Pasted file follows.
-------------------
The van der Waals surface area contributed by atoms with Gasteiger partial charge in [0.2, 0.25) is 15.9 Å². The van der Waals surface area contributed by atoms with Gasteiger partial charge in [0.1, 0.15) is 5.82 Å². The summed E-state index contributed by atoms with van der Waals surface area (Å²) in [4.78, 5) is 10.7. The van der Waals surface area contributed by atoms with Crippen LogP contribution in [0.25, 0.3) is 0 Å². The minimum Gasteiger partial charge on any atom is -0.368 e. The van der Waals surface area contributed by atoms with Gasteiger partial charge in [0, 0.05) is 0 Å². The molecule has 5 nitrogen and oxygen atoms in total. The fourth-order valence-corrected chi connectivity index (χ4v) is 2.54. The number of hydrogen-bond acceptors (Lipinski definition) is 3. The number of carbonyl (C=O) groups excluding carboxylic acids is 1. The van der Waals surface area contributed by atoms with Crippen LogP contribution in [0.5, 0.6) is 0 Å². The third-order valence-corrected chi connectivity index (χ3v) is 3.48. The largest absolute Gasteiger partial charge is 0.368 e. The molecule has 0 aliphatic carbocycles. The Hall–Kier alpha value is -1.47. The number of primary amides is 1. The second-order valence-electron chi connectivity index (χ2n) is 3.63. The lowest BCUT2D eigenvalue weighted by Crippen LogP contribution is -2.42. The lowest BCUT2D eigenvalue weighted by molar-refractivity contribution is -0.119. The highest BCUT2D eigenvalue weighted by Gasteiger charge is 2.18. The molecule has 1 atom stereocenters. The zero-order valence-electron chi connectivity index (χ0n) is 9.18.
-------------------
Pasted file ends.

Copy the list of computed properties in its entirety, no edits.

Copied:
The van der Waals surface area contributed by atoms with Gasteiger partial charge in [0.2, 0.25) is 15.9 Å². The van der Waals surface area contributed by atoms with Gasteiger partial charge in [0.1, 0.15) is 5.82 Å². The summed E-state index contributed by atoms with van der Waals surface area (Å²) in [4.78, 5) is 10.7. The van der Waals surface area contributed by atoms with Crippen LogP contribution in [0.25, 0.3) is 0 Å². The minimum Gasteiger partial charge on any atom is -0.368 e. The van der Waals surface area contributed by atoms with Gasteiger partial charge in [0, 0.05) is 0 Å². The molecule has 5 nitrogen and oxygen atoms in total. The fourth-order valence-corrected chi connectivity index (χ4v) is 2.54. The number of hydrogen-bond acceptors (Lipinski definition) is 3. The number of carbonyl (C=O) groups excluding carboxylic acids is 1. The van der Waals surface area contributed by atoms with Crippen LogP contribution in [0.5, 0.6) is 0 Å². The third-order valence-corrected chi connectivity index (χ3v) is 3.48. The largest absolute Gasteiger partial charge is 0.368 e. The molecule has 0 aliphatic carbocycles. The Hall–Kier alpha value is -1.47. The number of primary amides is 1. The second-order valence-electron chi connectivity index (χ2n) is 3.63. The lowest BCUT2D eigenvalue weighted by Crippen LogP contribution is -2.42. The lowest BCUT2D eigenvalue weighted by molar-refractivity contribution is -0.119. The highest BCUT2D eigenvalue weighted by Gasteiger charge is 2.18. The molecule has 1 atom stereocenters. The zero-order valence-electron chi connectivity index (χ0n) is 9.18.